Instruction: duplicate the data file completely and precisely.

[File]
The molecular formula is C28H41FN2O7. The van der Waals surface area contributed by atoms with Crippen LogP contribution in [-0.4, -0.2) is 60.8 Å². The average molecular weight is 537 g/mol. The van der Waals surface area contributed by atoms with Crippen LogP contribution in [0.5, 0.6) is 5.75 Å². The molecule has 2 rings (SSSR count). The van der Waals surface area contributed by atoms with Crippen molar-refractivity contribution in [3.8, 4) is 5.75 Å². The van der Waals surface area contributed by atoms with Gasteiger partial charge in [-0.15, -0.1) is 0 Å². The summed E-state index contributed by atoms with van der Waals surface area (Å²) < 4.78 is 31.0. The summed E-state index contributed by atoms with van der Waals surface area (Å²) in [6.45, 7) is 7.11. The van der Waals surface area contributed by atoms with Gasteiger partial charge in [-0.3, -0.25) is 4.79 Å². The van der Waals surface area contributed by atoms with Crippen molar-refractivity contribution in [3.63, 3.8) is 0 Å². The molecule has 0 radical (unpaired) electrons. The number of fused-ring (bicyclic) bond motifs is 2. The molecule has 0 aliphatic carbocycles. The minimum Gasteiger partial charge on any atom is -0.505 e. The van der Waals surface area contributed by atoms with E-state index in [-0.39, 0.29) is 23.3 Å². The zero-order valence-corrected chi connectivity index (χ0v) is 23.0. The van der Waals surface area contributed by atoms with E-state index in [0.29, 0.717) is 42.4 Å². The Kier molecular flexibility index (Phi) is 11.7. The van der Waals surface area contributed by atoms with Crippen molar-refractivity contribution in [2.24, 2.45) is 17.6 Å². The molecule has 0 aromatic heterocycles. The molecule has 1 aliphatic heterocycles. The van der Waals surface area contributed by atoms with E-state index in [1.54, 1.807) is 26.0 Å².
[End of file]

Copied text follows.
The molecular formula is C28H41FN2O7. The van der Waals surface area contributed by atoms with Crippen LogP contribution in [-0.4, -0.2) is 60.8 Å². The average molecular weight is 537 g/mol. The van der Waals surface area contributed by atoms with Crippen LogP contribution in [0.5, 0.6) is 5.75 Å². The molecule has 2 rings (SSSR count). The van der Waals surface area contributed by atoms with Crippen molar-refractivity contribution in [3.8, 4) is 5.75 Å². The van der Waals surface area contributed by atoms with Gasteiger partial charge in [-0.15, -0.1) is 0 Å². The summed E-state index contributed by atoms with van der Waals surface area (Å²) < 4.78 is 31.0. The summed E-state index contributed by atoms with van der Waals surface area (Å²) in [6.45, 7) is 7.11. The van der Waals surface area contributed by atoms with Gasteiger partial charge in [-0.3, -0.25) is 4.79 Å². The van der Waals surface area contributed by atoms with Crippen molar-refractivity contribution in [3.63, 3.8) is 0 Å². The molecule has 0 radical (unpaired) electrons. The number of fused-ring (bicyclic) bond motifs is 2. The molecule has 0 aliphatic carbocycles. The minimum Gasteiger partial charge on any atom is -0.505 e. The van der Waals surface area contributed by atoms with E-state index in [-0.39, 0.29) is 23.3 Å². The zero-order valence-corrected chi connectivity index (χ0v) is 23.0. The van der Waals surface area contributed by atoms with E-state index in [0.29, 0.717) is 42.4 Å². The Kier molecular flexibility index (Phi) is 11.7. The van der Waals surface area contributed by atoms with Crippen molar-refractivity contribution in [2.24, 2.45) is 17.6 Å². The molecule has 0 aromatic heterocycles. The molecule has 1 aliphatic heterocycles. The van der Waals surface area contributed by atoms with E-state index in [1.54, 1.807) is 26.0 Å².